4.12 Unit Test Organization

4.12.1 Problem

You want to organize all of your tests consistently.

4.12.2 Solution

Create a test case that runs all tests in the current package and subpackages. Duplicate this pattern for all packages in your application.

Some Java IDEs allow you to automatically run all tests in your project or in a specific package, negating the need for this recipe.

4.12.3 Discussion

Example 4-5 shows an example of the technique outlined in the solution just presented. It runs all of the test suites in the current package as well as delegating to each AllTests class in immediate subpackages.

Example 4-5. AllTests example
package com.oreilly.javaxp.junit;

import junit.framework.Test;
import junit.framework.TestCase;
import junit.framework.TestSuite;
                                   
/**
 * Runs all test suites in the current package and sub-packages.
 */ 
public class AllTests extends TestCase {
    /**
     * @return a suite containing all tests in this package
     *         and subpackages.
     */
    public static Test suite(  ) {
        TestSuite suite = new TestSuite(  );

        // add tests from the current directory. This requires manual
        // updates, which is the main weakness of this technique
        suite.addTest(new TestSuite(TestGame.class));
        suite.addTest(new TestSuite(TestPerson.class));

        // add AllTests from any sub-packages
        suite.addTest(com.oreilly.javaxp.junit.sub.AllTests.suite(  ));
        // suite.addTest(...) // continue for other sub-packages

        return suite;
    }
}

This technique can be useful when using an IDE[9] because you can select any AllTests class and run tests for a subset of your project. Assuming that you follow this pattern consistently, you can run the AllTests in your root directory to run every test in your application.

[9] IntelliJ IDEA allows you to right-click on any directory and run all tests in that package, thus eliminating the need to manually create an AllTests class.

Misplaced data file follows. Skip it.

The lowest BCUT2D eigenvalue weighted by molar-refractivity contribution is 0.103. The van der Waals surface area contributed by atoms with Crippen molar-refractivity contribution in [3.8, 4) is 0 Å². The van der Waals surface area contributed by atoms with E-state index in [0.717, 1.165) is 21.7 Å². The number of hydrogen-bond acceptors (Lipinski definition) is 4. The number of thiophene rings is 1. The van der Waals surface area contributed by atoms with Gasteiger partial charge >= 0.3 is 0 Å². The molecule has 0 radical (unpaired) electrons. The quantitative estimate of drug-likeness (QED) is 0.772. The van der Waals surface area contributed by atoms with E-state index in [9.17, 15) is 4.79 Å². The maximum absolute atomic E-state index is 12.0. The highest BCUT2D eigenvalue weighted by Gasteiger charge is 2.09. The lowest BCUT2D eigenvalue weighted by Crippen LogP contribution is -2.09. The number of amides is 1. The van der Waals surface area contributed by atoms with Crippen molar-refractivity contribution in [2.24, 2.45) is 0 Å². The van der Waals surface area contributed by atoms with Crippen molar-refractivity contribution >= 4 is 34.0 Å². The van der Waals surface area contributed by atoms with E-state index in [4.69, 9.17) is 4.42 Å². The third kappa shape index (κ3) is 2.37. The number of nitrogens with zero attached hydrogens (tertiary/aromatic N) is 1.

AllTests intentionally avoids the TestXXX naming convention outlined in Recipe 4.11. This prevents the AllTests from being executed when you tell Ant to find and run all TestXXX classes.

Human fallibility is the main weakness of this technique. If you are not diligent, you will forget to add some tests to one of the AllTests classes. This can be overcome by writing a utility to automatically generate the AllTests classes. Yet another technique is to do the same thing dynamically: to write a class that sifts through a directory/package looking for TestXXXX classes and including them in the suite.

You might also want to consider whether the AllTests classes should run tests in subpackages, or just the current package. Here is a modification that allows you to choose the behavior you want based on a system property:

public static Test suite(  ) {
    TestSuite suite = new TestSuite(  );
    // add tests from the current directory
    suite.addTest(new TestSuite(TestGame.class));
    suite.addTest(new TestSuite(TestPerson.class));

    // only test subdirectories if a system property is true
    if ("true".equals(System.getProperty("test.subdirs"))) {
        // add AllTests from any sub-packages
        suite.addTest(com.oreilly.javaxp.junit.sub.AllTests.suite(  ));
        // suite.addTest(...) // continue for other sub-packages
    }
            
    return suite;
}

4.12.4 See Also

Recipe 3.16 shows an example of Ant's batchtest element.



     
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